NASCAR SVP further explains the call made on Justin Haley – Haley won the race but was penalized to 18th
Justin Haley made his second start in the NASCAR Xfinity Series on Friday night. He crossed the line first at Daytona International Speedway.
As Elliott Sadler and Kyle Larson battled for the win they all but forgot about the second row. Larson and Sadler banged doors, slowing each other down.
Haley already had a run before that contact. He swung to the inside and drove right on by both of them. He took the win in the final few hundred feet to a standing ovation from the crowd.
Watch the video of the pass below.
In his second showing, Haley was heading to victory lane. However, the pass was ruled illegal as he crossed the double yellow line. The penalty regulated him to 18th as Kyle Larson assumed the win.
The rule wasn’t put into place for the type of situation that Haley was in. Haley had plenty of room to stay above the yellow line, he just swung too far when he made the slingshot pass.
The rule is to prevent dive bomb passes into turn 1 and turn 3. It’s also there to prevent drivers from forcing the lead car and thus the entire field into a vulnerable situation.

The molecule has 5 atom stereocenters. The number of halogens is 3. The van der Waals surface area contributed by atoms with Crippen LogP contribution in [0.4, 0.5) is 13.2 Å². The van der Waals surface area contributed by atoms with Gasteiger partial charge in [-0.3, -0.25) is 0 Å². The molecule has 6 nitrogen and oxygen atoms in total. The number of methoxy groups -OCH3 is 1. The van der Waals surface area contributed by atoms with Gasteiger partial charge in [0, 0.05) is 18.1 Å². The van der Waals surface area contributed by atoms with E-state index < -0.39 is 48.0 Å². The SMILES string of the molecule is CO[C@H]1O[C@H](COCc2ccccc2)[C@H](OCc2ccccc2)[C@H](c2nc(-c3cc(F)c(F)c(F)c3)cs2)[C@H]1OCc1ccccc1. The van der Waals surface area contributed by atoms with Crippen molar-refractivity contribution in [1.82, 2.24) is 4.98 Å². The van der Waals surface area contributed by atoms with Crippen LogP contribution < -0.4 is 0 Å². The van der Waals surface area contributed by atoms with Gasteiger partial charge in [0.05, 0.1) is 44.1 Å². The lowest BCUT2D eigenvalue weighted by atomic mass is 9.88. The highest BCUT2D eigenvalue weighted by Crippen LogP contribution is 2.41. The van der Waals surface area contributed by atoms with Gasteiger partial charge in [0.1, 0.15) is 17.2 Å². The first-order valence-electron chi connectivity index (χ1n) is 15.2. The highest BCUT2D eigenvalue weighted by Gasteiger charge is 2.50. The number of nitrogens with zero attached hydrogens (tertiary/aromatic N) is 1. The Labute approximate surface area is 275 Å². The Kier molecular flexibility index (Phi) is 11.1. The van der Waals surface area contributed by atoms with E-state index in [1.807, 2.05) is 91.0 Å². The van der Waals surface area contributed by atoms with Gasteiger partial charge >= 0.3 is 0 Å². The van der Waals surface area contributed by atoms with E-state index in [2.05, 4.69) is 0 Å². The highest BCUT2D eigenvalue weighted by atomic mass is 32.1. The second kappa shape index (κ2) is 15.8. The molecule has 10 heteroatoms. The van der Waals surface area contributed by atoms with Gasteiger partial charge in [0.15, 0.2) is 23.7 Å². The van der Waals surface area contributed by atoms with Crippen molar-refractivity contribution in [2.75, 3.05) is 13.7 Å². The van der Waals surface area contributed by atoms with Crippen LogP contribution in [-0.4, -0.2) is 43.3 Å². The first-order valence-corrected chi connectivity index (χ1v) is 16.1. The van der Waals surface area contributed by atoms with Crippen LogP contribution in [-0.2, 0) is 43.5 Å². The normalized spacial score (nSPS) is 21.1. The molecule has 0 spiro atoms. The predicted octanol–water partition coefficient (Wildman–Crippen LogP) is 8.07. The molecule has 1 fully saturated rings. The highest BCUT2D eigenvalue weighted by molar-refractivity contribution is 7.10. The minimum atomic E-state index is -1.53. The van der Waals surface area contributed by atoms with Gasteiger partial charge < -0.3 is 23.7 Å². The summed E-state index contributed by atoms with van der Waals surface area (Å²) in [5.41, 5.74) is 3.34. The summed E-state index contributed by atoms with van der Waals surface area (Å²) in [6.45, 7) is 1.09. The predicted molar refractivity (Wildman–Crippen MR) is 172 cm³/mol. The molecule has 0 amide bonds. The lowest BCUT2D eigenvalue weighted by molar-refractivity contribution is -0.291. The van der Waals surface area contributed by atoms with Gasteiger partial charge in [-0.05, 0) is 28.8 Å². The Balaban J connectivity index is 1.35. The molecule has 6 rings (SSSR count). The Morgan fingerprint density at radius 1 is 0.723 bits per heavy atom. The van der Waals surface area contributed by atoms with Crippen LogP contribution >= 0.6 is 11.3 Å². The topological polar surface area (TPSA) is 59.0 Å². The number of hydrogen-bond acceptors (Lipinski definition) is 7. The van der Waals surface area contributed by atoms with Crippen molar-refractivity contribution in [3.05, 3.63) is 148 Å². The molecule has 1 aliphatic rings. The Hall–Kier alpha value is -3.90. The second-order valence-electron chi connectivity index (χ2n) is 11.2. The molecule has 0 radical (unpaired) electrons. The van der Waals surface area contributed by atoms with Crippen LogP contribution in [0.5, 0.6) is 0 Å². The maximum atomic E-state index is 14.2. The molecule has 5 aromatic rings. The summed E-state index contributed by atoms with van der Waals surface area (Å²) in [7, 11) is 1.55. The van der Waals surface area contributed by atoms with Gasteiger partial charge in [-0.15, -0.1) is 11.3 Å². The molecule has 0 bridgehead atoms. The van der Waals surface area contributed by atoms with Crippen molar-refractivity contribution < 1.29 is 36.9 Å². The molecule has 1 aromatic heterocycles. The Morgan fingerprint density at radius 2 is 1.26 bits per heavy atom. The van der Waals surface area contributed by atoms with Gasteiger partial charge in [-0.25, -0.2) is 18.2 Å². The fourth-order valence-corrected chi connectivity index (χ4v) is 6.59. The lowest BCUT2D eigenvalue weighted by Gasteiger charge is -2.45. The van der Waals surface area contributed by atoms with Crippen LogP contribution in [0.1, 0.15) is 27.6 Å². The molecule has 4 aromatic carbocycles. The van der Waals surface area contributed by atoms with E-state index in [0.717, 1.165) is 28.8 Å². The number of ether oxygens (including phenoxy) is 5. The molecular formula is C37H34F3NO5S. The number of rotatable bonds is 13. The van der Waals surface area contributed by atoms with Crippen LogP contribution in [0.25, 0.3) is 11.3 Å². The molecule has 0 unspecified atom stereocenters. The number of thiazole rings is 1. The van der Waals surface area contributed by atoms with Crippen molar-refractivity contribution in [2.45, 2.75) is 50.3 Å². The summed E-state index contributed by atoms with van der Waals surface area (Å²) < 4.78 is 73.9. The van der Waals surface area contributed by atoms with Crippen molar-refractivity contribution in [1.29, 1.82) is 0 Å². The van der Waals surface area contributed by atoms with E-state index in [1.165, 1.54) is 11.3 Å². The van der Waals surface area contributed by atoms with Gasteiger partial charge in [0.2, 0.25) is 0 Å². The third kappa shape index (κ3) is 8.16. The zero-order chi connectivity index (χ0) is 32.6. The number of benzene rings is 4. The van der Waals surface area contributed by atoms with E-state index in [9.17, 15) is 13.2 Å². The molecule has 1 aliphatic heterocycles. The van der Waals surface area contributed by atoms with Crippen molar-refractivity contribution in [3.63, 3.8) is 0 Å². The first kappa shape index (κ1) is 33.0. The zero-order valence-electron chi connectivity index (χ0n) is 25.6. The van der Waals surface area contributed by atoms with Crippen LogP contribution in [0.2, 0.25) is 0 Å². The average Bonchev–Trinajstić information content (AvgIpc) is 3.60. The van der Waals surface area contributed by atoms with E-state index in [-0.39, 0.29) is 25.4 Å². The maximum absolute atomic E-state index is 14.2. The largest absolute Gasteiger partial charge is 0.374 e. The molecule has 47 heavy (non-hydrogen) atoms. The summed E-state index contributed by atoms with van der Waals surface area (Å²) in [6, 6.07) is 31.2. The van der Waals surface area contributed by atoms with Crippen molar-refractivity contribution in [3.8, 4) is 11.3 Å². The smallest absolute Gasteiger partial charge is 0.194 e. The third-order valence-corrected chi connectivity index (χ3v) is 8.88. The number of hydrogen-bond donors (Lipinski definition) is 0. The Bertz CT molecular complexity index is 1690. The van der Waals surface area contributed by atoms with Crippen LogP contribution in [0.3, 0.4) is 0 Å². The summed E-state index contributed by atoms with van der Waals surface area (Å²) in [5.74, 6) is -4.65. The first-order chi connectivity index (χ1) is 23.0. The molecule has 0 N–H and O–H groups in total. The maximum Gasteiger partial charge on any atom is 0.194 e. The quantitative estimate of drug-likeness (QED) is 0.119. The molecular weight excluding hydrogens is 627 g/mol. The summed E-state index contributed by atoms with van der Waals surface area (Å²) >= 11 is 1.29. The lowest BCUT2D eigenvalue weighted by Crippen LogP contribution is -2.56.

However, a rule is a rule. Regardless of why it’s in place, it needs to be enforced. Otherwise, NASCAR is going to have to make judgement calls. They make some of those. But, it’s best for any sanctioning body to stay away from those if they can.
“There are clear rules int he rulebook that you have to race above the yellow line,” NASCAR Senior VP of Competition Scott Miller explained on Sirius XM NASCAR Radio.
“We have two wide yellow lines, a black line in the middle. Our definition of under the yellow line. There’s a penalty when the left side tires go below the inside most yellow line.”
“The reason there is the rule is actually instituted by NASCAR quite a long time ago. When things were getting completely out of hand with two and three cars belong the yellow line.”
“If we didn’t have rules to keep them above the yellow line then there’s no telling what kind of craziness may ensue.”
“You know what would happen if we swallowed the risk. We would be inundated with, ‘How come they don’t enforce their own rules?’ ”
“It’s kind of a bad situation either way when it ends up costing somebody the race win. But, we have the rules and we have to enforce them.”
Making the call
“We have all the cameras. We can get through very very quickly with those. Certainly we have the broadcast feed which also showed it very clearly.”
“There was a lot of different angles that showed it. So, we didn’t have to dig too deep to establish that there was the violation,” Miller concluded.
Justin Haley was pretty upset soon after the incident. A few hours later he was able to joke about his night via twitter.
“What’s up twitter world, anyone get into anything fun last night? Not gonna lie, I had a pretty low key night myself,” Haley tweeted after the Daytona event.